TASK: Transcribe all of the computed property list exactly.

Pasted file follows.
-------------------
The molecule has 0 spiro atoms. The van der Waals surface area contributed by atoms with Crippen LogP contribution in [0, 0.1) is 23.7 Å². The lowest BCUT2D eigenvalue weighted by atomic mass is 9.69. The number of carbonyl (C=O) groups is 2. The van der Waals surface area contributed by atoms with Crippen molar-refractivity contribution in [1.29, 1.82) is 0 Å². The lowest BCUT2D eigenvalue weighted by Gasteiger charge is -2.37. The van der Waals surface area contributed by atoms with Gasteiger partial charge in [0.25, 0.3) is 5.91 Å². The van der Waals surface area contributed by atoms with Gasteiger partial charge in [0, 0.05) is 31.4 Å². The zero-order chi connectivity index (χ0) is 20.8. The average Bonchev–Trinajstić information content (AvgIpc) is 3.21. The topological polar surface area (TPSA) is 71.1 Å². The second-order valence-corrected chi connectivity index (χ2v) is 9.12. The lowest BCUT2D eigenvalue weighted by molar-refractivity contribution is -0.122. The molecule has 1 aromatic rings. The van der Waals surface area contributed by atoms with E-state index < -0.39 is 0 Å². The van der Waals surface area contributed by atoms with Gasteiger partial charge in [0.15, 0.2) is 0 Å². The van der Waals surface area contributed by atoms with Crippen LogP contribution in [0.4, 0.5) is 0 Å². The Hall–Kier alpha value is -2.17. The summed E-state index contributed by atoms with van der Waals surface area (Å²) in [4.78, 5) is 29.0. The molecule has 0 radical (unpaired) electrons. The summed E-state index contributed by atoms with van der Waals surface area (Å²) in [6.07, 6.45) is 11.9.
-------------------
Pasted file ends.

The molecule has 0 spiro atoms. The van der Waals surface area contributed by atoms with Crippen LogP contribution in [0, 0.1) is 23.7 Å². The lowest BCUT2D eigenvalue weighted by atomic mass is 9.69. The number of carbonyl (C=O) groups is 2. The van der Waals surface area contributed by atoms with Crippen molar-refractivity contribution in [1.29, 1.82) is 0 Å². The lowest BCUT2D eigenvalue weighted by Gasteiger charge is -2.37. The van der Waals surface area contributed by atoms with Gasteiger partial charge in [0.25, 0.3) is 5.91 Å². The van der Waals surface area contributed by atoms with Gasteiger partial charge in [0, 0.05) is 31.4 Å². The zero-order chi connectivity index (χ0) is 20.8. The average Bonchev–Trinajstić information content (AvgIpc) is 3.21. The topological polar surface area (TPSA) is 71.1 Å². The second-order valence-corrected chi connectivity index (χ2v) is 9.12. The lowest BCUT2D eigenvalue weighted by molar-refractivity contribution is -0.122. The molecule has 1 aromatic rings. The van der Waals surface area contributed by atoms with E-state index < -0.39 is 0 Å². The van der Waals surface area contributed by atoms with Gasteiger partial charge in [0.15, 0.2) is 0 Å². The van der Waals surface area contributed by atoms with Crippen LogP contribution in [0.4, 0.5) is 0 Å². The Hall–Kier alpha value is -2.17. The summed E-state index contributed by atoms with van der Waals surface area (Å²) in [4.78, 5) is 29.0. The molecule has 0 radical (unpaired) electrons. The summed E-state index contributed by atoms with van der Waals surface area (Å²) in [6.07, 6.45) is 11.9.